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Checking your credit score doesn’t hurt it, nor does getting married

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Checking your credit score doesn’t hurt it, nor does getting married


Pay a credit card a month late, and you can count on it hurting your credit score. But there are some murkier areas you may wonder about: What happens if I marry someone whose credit is a lot worse than mine? Could my library fine from five years ago keep me from getting approved for a car loan? Does getting turned down for credit hurt my score?

We asked experts at the two biggest credit scoring companies to share what consumers mistakenly think can hurt their credit scores. Here’s what Tommy Lee, principal scientist at FICO, and Jeff Richardson, head of marketing and communications at VantageScore, had to say about:

1. Checking your own credit

Lee and Richardson say people worry that checking their own credit score will lower it. It won’t.

If someone checks your credit because you applied for a loan or credit card, it’s called a “hard inquiry.” Those can shave a few points off your score, but the impact disappears after six months. When you check your own credit, that’s a “soft inquiry,” which doesn’t hurt your score. You’ll see both types listed on your credit reports.

Some research suggests a link between monitoring your score and improving it, so feel free to check. It’s good credit hygiene.

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2. Getting married

You may share pots and pans, but you don’t share credit. “Each of you has your own distinct credit report, with only those credit obligations you were signed up for included in that report,” Lee says. For better or worse, credit records remain separate when you marry. Your marital status and your spouse’s credit standing don’t affect your credit score. 

3. Bouncing a check

Fees for overdrawing your account are bad enough. You don’t have to worry about a bounced check damaging your credit score as well. That’s because bank account information isn’t in your credit report. Your credit score is calculated from the information in your credit reports. If something isn’t in your credit reports, it can’t affect your score.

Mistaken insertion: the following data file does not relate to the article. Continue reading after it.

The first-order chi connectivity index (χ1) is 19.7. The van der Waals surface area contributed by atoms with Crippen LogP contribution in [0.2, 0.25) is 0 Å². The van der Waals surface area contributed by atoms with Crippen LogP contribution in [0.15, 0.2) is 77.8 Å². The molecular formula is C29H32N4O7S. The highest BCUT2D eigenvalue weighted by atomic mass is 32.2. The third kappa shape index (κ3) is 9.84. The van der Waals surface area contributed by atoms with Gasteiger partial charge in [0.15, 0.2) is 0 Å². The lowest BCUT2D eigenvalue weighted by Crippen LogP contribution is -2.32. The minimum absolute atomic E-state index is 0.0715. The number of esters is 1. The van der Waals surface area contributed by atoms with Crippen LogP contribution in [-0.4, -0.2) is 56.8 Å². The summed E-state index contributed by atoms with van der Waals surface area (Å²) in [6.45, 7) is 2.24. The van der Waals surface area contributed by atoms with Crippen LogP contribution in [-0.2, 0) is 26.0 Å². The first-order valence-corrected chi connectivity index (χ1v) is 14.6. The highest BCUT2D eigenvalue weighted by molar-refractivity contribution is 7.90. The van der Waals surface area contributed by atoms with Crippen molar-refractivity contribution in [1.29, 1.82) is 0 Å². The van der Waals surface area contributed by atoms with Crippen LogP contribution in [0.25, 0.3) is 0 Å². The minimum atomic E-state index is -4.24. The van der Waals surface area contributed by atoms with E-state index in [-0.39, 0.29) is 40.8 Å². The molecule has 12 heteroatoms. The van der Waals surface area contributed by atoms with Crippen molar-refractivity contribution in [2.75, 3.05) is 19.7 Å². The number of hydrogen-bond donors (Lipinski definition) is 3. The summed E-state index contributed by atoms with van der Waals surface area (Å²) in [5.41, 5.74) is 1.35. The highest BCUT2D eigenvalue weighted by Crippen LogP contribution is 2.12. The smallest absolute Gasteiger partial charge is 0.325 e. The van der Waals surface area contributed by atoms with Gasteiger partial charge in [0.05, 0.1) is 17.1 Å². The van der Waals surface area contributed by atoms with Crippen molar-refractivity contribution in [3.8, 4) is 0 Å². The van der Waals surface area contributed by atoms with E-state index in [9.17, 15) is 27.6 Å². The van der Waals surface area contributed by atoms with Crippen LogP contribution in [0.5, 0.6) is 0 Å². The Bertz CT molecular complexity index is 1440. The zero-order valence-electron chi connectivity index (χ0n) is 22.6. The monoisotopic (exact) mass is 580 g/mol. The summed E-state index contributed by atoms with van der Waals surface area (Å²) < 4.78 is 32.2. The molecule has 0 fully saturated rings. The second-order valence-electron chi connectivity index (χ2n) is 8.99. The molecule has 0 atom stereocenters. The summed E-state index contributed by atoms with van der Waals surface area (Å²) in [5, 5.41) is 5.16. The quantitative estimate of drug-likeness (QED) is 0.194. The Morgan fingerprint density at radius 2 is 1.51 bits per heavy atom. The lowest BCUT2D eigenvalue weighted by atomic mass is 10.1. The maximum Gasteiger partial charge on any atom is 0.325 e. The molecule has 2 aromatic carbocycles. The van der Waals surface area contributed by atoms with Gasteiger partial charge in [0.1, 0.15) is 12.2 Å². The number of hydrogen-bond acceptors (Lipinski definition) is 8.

4. Library or traffic fines

It used to be that if these fines were turned over to a collections agency, the agency could report it to the credit bureaus, Equifax, Experian and TransUnion. A collection action hurts credit scores, and many people learned of forgotten fines via a large drop in their credit scores. As part of a 2015 agreement between the three credit bureaus and the New York attorney general, credit reports no longer include debts that didn’t come from a contract or an agreement to pay. That means jaywalking or a long-forgotten library book won’t hurt your credit.

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5. Paying a utility bill late

Paying a credit card bill 30 days past the due date will likely put a big bruise on your credit because most card issuers report to the credit bureaus. Utility payments, however, aren’t routinely reported. A late payment could leave you without service but credit trouble isn’t likely if you eventually pay.

“If you do not pay for a lengthy period of time, those accounts go to a third-party collection agency who do report it to the credit bureaus,” Richardson says.

6. Being denied credit

Your credit score might dip a bit, but only because your credit was checked when you applied, and that happens whether your application is approved or denied. A hard credit pull – the kind that happens when you apply for credit – can shave a few points off your score, but a credit denial won’t be on your credit report and won’t affect it.

7. Paying your credit card bill in full

There’s a persistent myth that carrying a small balance on your credit card is better for your credit than paying your full balance every month.

The portion of your credit limit that you use – called “credit utilization” – does affect your credit score. But there is no benefit in paying less than 100% of your statement balance – and paying the bill in full is best for your credit.

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8. Losing your job

Losing an income source can certainly make it tougher to pay your bills, but your income doesn’t directly affect your score.

It can, however, make it harder to obtain new credit, Lee says. “Lenders may look at many factors not found in your credit report when making a credit decision, such as your income, how long you have worked at your present job and the kind of credit you are requesting.”

Even more important than knowing what won’t harm your credit is knowing what will help you build credit:

  • Pay all bills on time; payment history has the biggest effect on credit scores.
  • Use no more than 30% of your credit limits; credit utilization has the second-biggest impact.
  • Monitor your credit reports and dispute any score-lowering errors.

MORE: How does a late payment affect your credit?

MORE: Does getting married affect your credit?

MORE: 5 tips for lowering your credit utilization

Bev O’Shea is a writer at NerdWallet. Email: Twitter: @BeverlyOShea.

NerdWallet is a USA TODAY content partner providing general news, commentary and coverage from around the web. Its content is produced independently of USA TODAY.


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